This article discusses the legitimacy of preventive confiscation in the light of the European and comparative legal debate on confiscation without conviction. It analyzes the recent trends in the relevant legislation, also on the basis of bill No. 2134, which extends the scope of this confiscation from a form of fight against organized crime to an instrument against economic crime and, indeed, one for the benefit of the public administration, despite the demands of the European Court of Human Rights for a more consistent application of the principle of legality (precision) in the identification of the recipients, especially for the category of “ordinary dangerousness” (De Tommaso case). In the light of the ECHR’s positive attitude towards forms of actions in rem, the author does not believe in a change of the Court’s position in relation to preventive confiscation — one that would be more respectful of the safeguards and consistent with its autonomous concept of criminal matters. In conclusion, the article evaluates the possibility to introduce a criminal proceeding against assets in consideration of the recent EU Proposal for a regulation on the mutual recognition of freezing and confiscation orders, also without conviction, issued in the framework of criminal proceedings. The reference model adopted by the European legislator is § 4 of the German bill — BReg418 / 16 - for the implementation of Directive 42/2014.
Fondaroli D., Patrimonial Preventive Measures in Tax Crimes and in the Judicial Administration of Assets, p. 600 ss.
This contribution deals with two issues concerning patrimonial preventive mea- sures: the role of their application in relation to tax crimes, also with reference to the exclusion of the latter from the scope of legislative decree No. 231/2001, and the strengthening of judicial administration of assets.
Mangione A., The ‘Spiritual Situation’ in a Praeter Delictum Confiscation, p. 614 ss.
The goal of this paper is to offer a potential thematization of the cultural path taken — in the legal theory and above all in the case-law — in recent years with regard to anti-mafia seizure and confiscation. The starting point is a test of the strength of the legitimization paradigm of preventive measures, i.e. social dangerousness. On the speculative assumption that a theory is only good if it works in practice and that the criminal rules are solution plans designed to work in trial, the Author examines the case-law application of social dangerousness to demonstrate how it becomes increasingly detached from prognostic mechanisms and rather seems to embrace a diagnostic perspective aimed at verifying facts. Also the evolution of the applicable regulations seems to move in this direction. The legal provisions on the revocation of confiscation is emblematic in this respect: on the one hand, it attaches a huge importance to the verification of facts in criminal proceedings and, on the other hand, it recognises how a confiscation could be retroactively cancelled, even when it involves only the subjective assumption of personal dangerousness, i.e. the introduction of evidence in one of the legal categories pursuant to articles 1 and 4 of legislative decree No. 159/11. Hence, the legal inconsistency of the thesis of intrinsic danger of possessions as a preliminary requirement for the legitimacy, from a constitutional and conventional standpoint, of preventative confiscation. There also follows a confirmation of the maturity of the position endorsed by part of the Supreme Court aimed at developing a “grammar of proof” and at giving an increasingly central role to the perspective of ‘facts’. This cultural itinerary — despite its contradictions and resistances that typically characterize a “work in progress” — marks the spiritual situation of preventative confiscation: a progressive route that is increasingly more focused on the needs to provide guarantees, including of conventional nature, the outcome of which seems to lead to a new form of confiscation.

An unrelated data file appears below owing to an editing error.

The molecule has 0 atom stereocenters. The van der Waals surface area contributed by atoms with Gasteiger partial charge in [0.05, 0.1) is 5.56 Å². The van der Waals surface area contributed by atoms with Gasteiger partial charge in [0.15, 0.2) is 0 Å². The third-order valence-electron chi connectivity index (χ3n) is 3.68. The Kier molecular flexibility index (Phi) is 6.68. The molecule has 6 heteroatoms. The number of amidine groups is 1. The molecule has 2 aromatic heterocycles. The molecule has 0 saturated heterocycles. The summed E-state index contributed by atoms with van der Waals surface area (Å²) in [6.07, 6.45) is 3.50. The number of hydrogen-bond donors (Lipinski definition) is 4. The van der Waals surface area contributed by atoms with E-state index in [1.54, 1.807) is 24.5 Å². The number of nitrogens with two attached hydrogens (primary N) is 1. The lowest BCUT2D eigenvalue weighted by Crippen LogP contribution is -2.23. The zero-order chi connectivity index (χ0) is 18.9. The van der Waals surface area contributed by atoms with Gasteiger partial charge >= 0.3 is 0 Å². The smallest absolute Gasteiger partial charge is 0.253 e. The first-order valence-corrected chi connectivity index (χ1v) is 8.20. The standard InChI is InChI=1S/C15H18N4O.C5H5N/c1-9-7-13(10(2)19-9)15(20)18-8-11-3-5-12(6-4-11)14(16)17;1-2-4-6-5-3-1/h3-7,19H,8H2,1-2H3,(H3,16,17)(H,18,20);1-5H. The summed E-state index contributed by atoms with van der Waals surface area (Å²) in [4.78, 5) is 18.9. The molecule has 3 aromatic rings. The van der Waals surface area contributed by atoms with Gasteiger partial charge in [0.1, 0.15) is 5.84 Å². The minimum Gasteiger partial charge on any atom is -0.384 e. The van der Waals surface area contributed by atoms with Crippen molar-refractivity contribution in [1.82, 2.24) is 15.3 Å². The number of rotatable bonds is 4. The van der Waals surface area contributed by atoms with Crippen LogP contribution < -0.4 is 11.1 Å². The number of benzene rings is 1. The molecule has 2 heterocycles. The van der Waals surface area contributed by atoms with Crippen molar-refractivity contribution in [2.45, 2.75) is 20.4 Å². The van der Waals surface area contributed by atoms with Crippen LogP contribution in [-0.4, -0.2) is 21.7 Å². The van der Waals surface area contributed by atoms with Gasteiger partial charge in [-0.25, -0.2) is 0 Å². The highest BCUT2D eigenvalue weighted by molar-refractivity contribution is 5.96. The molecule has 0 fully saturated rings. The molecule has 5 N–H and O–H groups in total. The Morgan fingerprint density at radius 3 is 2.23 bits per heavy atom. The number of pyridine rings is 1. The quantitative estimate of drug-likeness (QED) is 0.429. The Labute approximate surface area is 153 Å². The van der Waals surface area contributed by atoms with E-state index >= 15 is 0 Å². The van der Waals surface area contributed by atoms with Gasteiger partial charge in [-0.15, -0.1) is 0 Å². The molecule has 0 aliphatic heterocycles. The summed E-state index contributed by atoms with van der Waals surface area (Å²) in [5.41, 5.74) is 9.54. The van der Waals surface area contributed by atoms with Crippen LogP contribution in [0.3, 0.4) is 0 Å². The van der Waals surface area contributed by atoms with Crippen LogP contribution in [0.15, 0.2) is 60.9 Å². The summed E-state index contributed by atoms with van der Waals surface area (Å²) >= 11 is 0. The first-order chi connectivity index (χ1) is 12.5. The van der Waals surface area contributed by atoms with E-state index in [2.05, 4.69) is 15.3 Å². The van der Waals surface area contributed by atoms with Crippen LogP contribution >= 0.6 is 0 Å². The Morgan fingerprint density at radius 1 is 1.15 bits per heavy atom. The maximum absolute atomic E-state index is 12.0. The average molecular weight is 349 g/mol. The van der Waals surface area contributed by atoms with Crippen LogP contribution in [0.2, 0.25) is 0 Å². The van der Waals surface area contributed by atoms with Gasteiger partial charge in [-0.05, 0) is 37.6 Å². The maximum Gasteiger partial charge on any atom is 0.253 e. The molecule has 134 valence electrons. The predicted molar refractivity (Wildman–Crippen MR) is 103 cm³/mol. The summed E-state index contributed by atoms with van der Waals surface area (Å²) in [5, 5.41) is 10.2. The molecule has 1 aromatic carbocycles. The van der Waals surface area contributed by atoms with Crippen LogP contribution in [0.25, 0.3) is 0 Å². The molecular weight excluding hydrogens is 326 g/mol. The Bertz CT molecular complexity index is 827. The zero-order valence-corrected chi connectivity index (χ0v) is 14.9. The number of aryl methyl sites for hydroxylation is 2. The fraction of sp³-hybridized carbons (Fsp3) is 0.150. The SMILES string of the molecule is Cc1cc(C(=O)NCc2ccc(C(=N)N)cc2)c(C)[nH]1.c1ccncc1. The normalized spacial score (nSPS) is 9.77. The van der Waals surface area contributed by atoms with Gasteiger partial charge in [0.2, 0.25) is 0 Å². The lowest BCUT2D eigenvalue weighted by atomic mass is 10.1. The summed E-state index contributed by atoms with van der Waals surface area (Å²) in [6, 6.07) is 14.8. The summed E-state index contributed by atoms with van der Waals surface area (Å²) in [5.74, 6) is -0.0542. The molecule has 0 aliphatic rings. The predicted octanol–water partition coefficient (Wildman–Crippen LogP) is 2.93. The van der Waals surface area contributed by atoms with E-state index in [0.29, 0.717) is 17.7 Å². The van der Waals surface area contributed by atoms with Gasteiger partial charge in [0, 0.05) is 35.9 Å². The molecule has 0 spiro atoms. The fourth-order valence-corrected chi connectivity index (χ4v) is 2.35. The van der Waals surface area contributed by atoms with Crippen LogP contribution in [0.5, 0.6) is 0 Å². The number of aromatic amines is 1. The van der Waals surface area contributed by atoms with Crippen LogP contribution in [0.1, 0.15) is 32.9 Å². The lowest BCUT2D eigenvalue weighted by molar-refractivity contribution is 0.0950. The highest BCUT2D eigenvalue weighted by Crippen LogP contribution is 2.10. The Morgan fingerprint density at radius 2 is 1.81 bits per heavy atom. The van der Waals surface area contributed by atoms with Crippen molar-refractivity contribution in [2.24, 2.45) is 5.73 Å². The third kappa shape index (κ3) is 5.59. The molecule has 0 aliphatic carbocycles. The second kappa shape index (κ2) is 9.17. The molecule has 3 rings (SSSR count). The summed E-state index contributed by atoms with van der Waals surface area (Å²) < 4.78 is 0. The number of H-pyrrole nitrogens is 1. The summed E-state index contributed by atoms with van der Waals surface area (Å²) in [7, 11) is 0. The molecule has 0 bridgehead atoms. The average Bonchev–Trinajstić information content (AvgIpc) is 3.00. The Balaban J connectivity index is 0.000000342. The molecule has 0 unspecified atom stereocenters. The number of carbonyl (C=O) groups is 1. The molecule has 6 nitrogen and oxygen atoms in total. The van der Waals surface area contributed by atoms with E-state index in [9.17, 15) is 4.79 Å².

Pulitanò D., Summary Report. Preventive Measures and the Problem of Prevention, p. 635 ss.
The current problems of crime prevention do not find an acceptable response in the personal preventive measures set out in the Italian legislation, which, despite the reforms introduced over time, still lack legal certainly both in terms of the conditions for their application and in terms of their contents. Their constitutional legitimacy, which has always been challenged in the legal literature, is questioned by the European Court of Human Rights. Coercive measures other than the penalty imposed as a consequence of a criminal offence — as security measures — may be legitimized in the Italian constitutional system only on the basis of legally well-defined conditions and only if targeted to specific types of crimes.